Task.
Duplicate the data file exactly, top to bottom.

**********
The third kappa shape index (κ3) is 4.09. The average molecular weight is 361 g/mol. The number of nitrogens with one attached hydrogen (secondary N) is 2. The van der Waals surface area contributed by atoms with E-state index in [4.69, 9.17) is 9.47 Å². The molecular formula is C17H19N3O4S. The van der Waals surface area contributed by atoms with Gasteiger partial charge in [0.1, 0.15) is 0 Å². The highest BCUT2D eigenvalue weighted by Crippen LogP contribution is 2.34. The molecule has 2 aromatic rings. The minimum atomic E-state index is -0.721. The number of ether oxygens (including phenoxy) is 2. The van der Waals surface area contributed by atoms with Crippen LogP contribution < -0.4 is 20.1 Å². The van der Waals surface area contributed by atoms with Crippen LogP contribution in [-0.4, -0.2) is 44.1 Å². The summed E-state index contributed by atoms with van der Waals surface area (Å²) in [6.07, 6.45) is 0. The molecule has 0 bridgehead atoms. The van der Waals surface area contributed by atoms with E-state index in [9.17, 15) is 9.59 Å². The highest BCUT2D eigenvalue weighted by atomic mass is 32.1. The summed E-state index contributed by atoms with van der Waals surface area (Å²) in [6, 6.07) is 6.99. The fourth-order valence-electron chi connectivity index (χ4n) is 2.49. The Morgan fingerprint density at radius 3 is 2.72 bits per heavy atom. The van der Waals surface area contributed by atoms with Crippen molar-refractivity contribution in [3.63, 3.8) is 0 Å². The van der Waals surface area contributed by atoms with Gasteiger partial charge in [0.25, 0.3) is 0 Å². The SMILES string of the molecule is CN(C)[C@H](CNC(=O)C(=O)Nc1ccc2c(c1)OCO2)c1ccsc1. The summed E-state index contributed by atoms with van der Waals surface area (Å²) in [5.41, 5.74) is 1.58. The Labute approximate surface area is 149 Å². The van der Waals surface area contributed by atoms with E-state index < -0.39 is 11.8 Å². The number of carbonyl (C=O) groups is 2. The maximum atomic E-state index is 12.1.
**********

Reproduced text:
The third kappa shape index (κ3) is 4.09. The average molecular weight is 361 g/mol. The number of nitrogens with one attached hydrogen (secondary N) is 2. The van der Waals surface area contributed by atoms with E-state index in [4.69, 9.17) is 9.47 Å². The molecular formula is C17H19N3O4S. The van der Waals surface area contributed by atoms with Gasteiger partial charge in [0.1, 0.15) is 0 Å². The highest BCUT2D eigenvalue weighted by Crippen LogP contribution is 2.34. The molecule has 2 aromatic rings. The minimum atomic E-state index is -0.721. The number of ether oxygens (including phenoxy) is 2. The van der Waals surface area contributed by atoms with Crippen LogP contribution < -0.4 is 20.1 Å². The van der Waals surface area contributed by atoms with Crippen LogP contribution in [-0.4, -0.2) is 44.1 Å². The summed E-state index contributed by atoms with van der Waals surface area (Å²) in [6.07, 6.45) is 0. The molecule has 0 bridgehead atoms. The van der Waals surface area contributed by atoms with E-state index in [9.17, 15) is 9.59 Å². The highest BCUT2D eigenvalue weighted by atomic mass is 32.1. The summed E-state index contributed by atoms with van der Waals surface area (Å²) in [6, 6.07) is 6.99. The fourth-order valence-electron chi connectivity index (χ4n) is 2.49. The Morgan fingerprint density at radius 3 is 2.72 bits per heavy atom. The van der Waals surface area contributed by atoms with Crippen molar-refractivity contribution in [3.63, 3.8) is 0 Å². The van der Waals surface area contributed by atoms with Gasteiger partial charge in [0.25, 0.3) is 0 Å². The SMILES string of the molecule is CN(C)[C@H](CNC(=O)C(=O)Nc1ccc2c(c1)OCO2)c1ccsc1. The summed E-state index contributed by atoms with van der Waals surface area (Å²) in [5.41, 5.74) is 1.58. The Labute approximate surface area is 149 Å². The van der Waals surface area contributed by atoms with E-state index < -0.39 is 11.8 Å². The number of carbonyl (C=O) groups is 2. The maximum atomic E-state index is 12.1.